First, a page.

The Kung Fu Salute: History & Culture
The Kung Fu salute, or bow, is known in Chinese as wushu baoquan li 武术抱拳礼, which roughly translates to the “Kung Fu courtesy of covering one’s fist.” The Kung Fu salute is generally characterized by an open left hand placed next to a closed right fist.
The importance is that the fingers on the left hand should stay extended and not flexed to cover the right fist. This is a variation of the traditional Chinese greeting known as Zuo Yi作揖, and the entire ceremonial practice known as Yi Li揖礼, which can be roughly translated as the greeting courtesy.
The Kung Fu salute varies upon this to form a unique and sometimes secret greeting amongst martial artists in the pugilistic world known as Jiang Hu 江湖. The term Jiang Hu literally means Rivers and Lakes. This terminology was coined from the concept that in the past martial artists were wanderers and vagabonds who had no fixed place of residence, poetically similar to the ever-changing scenery of rivers and lakes.
As there are variations in the salute, there are many interpretations as to the exact meaning behind the salute. The first meaning which became popular within Chinese folklore and fiction, in particular Heroes of the Water Margin 水浒传, is the association with the concept of wanderers living in the Jiang Hu. The five fingers of the right fist are five lakes 五湖 (in ancient Chinese geography there were only five main lakes) and the four straight fingers of the left hand represent the four seas 四海 (one per direction: East, West, South, and North 东西南北). Together they represent a union of everything encompassed within the five lakes and four seas, which as the ancient Chinese knew was the world and ultimately becomes the proverb, “Across the five lakes and four seas all men are brothers” 五湖四海皆兄弟 or simply “All men are brothers.” This simplified translation has also been used as an alternative title for the novel Heroes of the Water Margin.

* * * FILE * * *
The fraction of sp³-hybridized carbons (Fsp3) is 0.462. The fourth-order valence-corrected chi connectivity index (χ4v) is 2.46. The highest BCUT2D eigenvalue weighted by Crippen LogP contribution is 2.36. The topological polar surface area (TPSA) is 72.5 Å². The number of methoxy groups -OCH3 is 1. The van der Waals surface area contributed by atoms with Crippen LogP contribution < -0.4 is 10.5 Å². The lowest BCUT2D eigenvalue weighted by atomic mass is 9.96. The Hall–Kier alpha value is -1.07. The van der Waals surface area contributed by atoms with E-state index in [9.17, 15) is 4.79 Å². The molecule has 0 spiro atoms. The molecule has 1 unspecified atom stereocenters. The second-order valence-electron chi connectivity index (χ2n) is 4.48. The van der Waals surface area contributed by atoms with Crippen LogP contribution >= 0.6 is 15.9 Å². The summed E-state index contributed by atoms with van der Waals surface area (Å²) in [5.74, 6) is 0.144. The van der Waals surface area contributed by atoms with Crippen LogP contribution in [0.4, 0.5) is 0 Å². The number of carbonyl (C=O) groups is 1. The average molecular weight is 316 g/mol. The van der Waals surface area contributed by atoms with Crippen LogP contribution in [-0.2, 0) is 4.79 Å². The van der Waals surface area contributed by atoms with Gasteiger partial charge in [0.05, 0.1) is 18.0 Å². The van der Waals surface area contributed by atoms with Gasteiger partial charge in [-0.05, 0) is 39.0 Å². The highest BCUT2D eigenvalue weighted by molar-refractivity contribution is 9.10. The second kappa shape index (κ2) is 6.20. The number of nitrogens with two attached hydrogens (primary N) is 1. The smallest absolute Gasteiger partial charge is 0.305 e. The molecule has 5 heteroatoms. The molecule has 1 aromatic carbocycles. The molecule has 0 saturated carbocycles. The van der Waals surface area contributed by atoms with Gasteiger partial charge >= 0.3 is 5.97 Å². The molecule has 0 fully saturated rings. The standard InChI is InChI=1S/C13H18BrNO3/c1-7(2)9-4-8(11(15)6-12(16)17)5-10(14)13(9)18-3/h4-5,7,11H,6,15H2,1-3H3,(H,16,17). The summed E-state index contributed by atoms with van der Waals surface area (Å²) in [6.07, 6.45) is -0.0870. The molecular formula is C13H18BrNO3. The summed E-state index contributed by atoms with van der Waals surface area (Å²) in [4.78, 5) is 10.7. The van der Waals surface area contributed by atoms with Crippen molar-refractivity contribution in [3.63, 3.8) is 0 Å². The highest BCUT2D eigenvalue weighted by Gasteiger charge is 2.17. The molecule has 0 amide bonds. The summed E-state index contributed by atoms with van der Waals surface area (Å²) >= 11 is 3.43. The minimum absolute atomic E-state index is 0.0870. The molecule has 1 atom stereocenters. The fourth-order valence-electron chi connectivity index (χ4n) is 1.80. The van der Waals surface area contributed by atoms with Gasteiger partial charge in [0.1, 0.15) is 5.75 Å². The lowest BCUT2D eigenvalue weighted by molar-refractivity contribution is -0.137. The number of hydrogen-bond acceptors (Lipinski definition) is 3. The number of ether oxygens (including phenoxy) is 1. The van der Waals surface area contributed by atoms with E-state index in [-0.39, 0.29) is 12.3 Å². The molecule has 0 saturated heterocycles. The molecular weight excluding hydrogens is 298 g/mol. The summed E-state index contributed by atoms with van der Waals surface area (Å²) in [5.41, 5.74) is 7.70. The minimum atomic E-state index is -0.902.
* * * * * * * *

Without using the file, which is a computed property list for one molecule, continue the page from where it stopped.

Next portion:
Another explanation of the salute comes from the Confucian ideal of perfection through pursuit of both the scholarly and martial arts 文武双全, and the process of perfecting both arts 文武双修. Confucius himself stated the need for a true gentleman to be a master of both the scholarly and the martial, so that should the need arise he could lead armies to defend his family and country. Confucius himself was a skilled horseman and archer. In this explanation the right hand represents the martial component of a martial artist, Wu/Mo 武, whilst the left hand represents the more scholarly aspects of a person, Wen/Mun 文. This can be examined through the closed fist; a universal symbol for violence, it is rigid and does not have the capacity to grasp new things and be gentle. Meanwhile an open hand symbolizes openness, respect, courtesy, and piety, representing the more scholarly pursuits of knowledge and wisdom. The combination of the left hand upon the right fist symbolizes that while a person is capable of the martial, he or she will refrain from it as it is suppressed by respect and courtesy for others, which is above any need for martial conflict.
While the above two are the more commonly accepted explanations for the Kung Fu salute there are others which have had strong political influences. In our style of Hung Ga Kung Fu the use of the salute as a secret code for compatriots was strongly seen in the early Qing dynasty after the Han Chinese government, the Ming dynasty, was overthrown by the foreign Manchu empire. During this time of political discontent, the Han Chinese often formed secret rebel groups. As martial artists were the most likely candidate for these rebellious anti-government activities, it was only natural that they formed their own secret codes. Some used the Kung Fu salute or its reverse to symbolize to another stranger that they were allies in the same cause. The closed fist was likened to the character for the sun 日 whereas the open hand was likened to the character for moon 月. When these two characters are placed together, they form a new character Ming 明, which is both the name of the previous dynasty and the character meaning illumination or to understand. This shows their allegiance to the old Ming dynasty and their cause to repel the Qing (Manchurians) and restore the Ming (Han Chinese), or "Fan Qing Fuk Ming." 反清复明.